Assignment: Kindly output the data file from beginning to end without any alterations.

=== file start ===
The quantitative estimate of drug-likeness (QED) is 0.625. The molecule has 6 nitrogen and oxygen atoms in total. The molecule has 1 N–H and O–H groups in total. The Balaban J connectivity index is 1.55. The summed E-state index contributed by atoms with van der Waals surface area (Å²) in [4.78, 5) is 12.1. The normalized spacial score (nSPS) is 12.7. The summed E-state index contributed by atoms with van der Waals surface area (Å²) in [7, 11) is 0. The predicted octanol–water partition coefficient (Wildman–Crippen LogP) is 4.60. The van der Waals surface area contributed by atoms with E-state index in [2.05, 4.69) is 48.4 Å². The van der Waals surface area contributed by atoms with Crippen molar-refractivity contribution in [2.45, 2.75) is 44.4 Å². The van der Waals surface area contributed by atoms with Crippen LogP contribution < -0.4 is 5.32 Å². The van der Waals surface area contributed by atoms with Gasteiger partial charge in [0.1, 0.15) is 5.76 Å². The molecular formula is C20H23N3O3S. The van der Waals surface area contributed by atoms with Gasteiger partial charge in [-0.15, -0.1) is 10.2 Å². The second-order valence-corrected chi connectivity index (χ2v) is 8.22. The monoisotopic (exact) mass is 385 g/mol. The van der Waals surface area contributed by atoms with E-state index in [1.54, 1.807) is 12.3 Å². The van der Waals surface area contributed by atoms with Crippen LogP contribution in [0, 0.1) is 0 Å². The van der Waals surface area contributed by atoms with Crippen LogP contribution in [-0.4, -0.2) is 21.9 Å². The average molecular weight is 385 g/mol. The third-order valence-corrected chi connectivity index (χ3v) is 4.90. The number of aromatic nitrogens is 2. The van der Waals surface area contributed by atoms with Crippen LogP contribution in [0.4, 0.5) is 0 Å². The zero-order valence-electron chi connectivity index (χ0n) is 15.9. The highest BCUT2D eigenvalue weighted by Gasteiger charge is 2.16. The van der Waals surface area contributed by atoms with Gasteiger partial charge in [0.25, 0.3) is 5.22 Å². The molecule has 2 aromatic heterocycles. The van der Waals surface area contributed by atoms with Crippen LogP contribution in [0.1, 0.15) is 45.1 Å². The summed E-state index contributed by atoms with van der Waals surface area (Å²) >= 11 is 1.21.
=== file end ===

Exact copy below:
The quantitative estimate of drug-likeness (QED) is 0.625. The molecule has 6 nitrogen and oxygen atoms in total. The molecule has 1 N–H and O–H groups in total. The Balaban J connectivity index is 1.55. The summed E-state index contributed by atoms with van der Waals surface area (Å²) in [4.78, 5) is 12.1. The normalized spacial score (nSPS) is 12.7. The summed E-state index contributed by atoms with van der Waals surface area (Å²) in [7, 11) is 0. The predicted octanol–water partition coefficient (Wildman–Crippen LogP) is 4.60. The van der Waals surface area contributed by atoms with E-state index in [2.05, 4.69) is 48.4 Å². The van der Waals surface area contributed by atoms with Crippen molar-refractivity contribution in [2.45, 2.75) is 44.4 Å². The van der Waals surface area contributed by atoms with Crippen LogP contribution < -0.4 is 5.32 Å². The van der Waals surface area contributed by atoms with Gasteiger partial charge in [0.1, 0.15) is 5.76 Å². The molecular formula is C20H23N3O3S. The van der Waals surface area contributed by atoms with Gasteiger partial charge in [-0.15, -0.1) is 10.2 Å². The second-order valence-corrected chi connectivity index (χ2v) is 8.22. The monoisotopic (exact) mass is 385 g/mol. The van der Waals surface area contributed by atoms with E-state index in [1.54, 1.807) is 12.3 Å². The van der Waals surface area contributed by atoms with Crippen LogP contribution in [0, 0.1) is 0 Å². The van der Waals surface area contributed by atoms with Crippen LogP contribution in [-0.4, -0.2) is 21.9 Å². The average molecular weight is 385 g/mol. The third-order valence-corrected chi connectivity index (χ3v) is 4.90. The number of aromatic nitrogens is 2. The van der Waals surface area contributed by atoms with Crippen LogP contribution in [0.4, 0.5) is 0 Å². The zero-order valence-electron chi connectivity index (χ0n) is 15.9. The highest BCUT2D eigenvalue weighted by Gasteiger charge is 2.16. The van der Waals surface area contributed by atoms with Gasteiger partial charge in [0.25, 0.3) is 5.22 Å². The molecule has 2 aromatic heterocycles. The van der Waals surface area contributed by atoms with Crippen LogP contribution in [0.1, 0.15) is 45.1 Å². The summed E-state index contributed by atoms with van der Waals surface area (Å²) >= 11 is 1.21.